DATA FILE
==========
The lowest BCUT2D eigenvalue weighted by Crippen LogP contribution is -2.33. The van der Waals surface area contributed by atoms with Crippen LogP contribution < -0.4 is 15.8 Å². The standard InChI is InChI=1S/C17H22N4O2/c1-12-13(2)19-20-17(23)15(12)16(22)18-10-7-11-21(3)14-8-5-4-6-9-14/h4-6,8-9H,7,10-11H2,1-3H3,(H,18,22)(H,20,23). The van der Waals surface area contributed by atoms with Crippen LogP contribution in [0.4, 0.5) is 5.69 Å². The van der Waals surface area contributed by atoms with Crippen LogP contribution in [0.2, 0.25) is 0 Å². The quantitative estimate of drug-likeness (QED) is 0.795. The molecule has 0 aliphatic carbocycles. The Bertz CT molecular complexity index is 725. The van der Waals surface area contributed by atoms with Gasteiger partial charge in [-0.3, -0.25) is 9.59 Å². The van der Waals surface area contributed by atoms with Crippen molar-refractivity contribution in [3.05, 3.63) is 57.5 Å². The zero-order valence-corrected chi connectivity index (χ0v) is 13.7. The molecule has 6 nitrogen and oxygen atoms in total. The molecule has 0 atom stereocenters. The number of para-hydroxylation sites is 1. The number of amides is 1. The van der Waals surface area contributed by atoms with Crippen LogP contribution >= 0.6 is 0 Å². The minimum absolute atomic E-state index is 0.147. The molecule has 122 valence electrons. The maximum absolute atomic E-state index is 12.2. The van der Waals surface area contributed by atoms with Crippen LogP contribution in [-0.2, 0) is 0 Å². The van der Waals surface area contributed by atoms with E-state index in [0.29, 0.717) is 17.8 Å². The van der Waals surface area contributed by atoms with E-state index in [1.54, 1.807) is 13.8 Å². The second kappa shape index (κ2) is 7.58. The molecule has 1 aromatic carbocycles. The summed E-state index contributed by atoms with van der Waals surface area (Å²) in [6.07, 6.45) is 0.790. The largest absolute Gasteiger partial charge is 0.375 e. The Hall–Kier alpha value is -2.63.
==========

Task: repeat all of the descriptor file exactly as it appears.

The lowest BCUT2D eigenvalue weighted by Crippen LogP contribution is -2.33. The van der Waals surface area contributed by atoms with Crippen LogP contribution < -0.4 is 15.8 Å². The standard InChI is InChI=1S/C17H22N4O2/c1-12-13(2)19-20-17(23)15(12)16(22)18-10-7-11-21(3)14-8-5-4-6-9-14/h4-6,8-9H,7,10-11H2,1-3H3,(H,18,22)(H,20,23). The van der Waals surface area contributed by atoms with Crippen LogP contribution in [0.4, 0.5) is 5.69 Å². The van der Waals surface area contributed by atoms with Crippen LogP contribution in [0.2, 0.25) is 0 Å². The quantitative estimate of drug-likeness (QED) is 0.795. The molecule has 0 aliphatic carbocycles. The Bertz CT molecular complexity index is 725. The van der Waals surface area contributed by atoms with Gasteiger partial charge in [-0.3, -0.25) is 9.59 Å². The van der Waals surface area contributed by atoms with Crippen molar-refractivity contribution in [3.05, 3.63) is 57.5 Å². The zero-order valence-corrected chi connectivity index (χ0v) is 13.7. The molecule has 6 nitrogen and oxygen atoms in total. The molecule has 0 atom stereocenters. The number of para-hydroxylation sites is 1. The number of amides is 1. The van der Waals surface area contributed by atoms with Crippen LogP contribution >= 0.6 is 0 Å². The minimum absolute atomic E-state index is 0.147. The molecule has 122 valence electrons. The maximum absolute atomic E-state index is 12.2. The van der Waals surface area contributed by atoms with Crippen LogP contribution in [-0.2, 0) is 0 Å². The van der Waals surface area contributed by atoms with E-state index in [0.29, 0.717) is 17.8 Å². The van der Waals surface area contributed by atoms with E-state index in [1.54, 1.807) is 13.8 Å². The second kappa shape index (κ2) is 7.58. The molecule has 1 aromatic carbocycles. The summed E-state index contributed by atoms with van der Waals surface area (Å²) in [6.07, 6.45) is 0.790. The largest absolute Gasteiger partial charge is 0.375 e. The Hall–Kier alpha value is -2.63.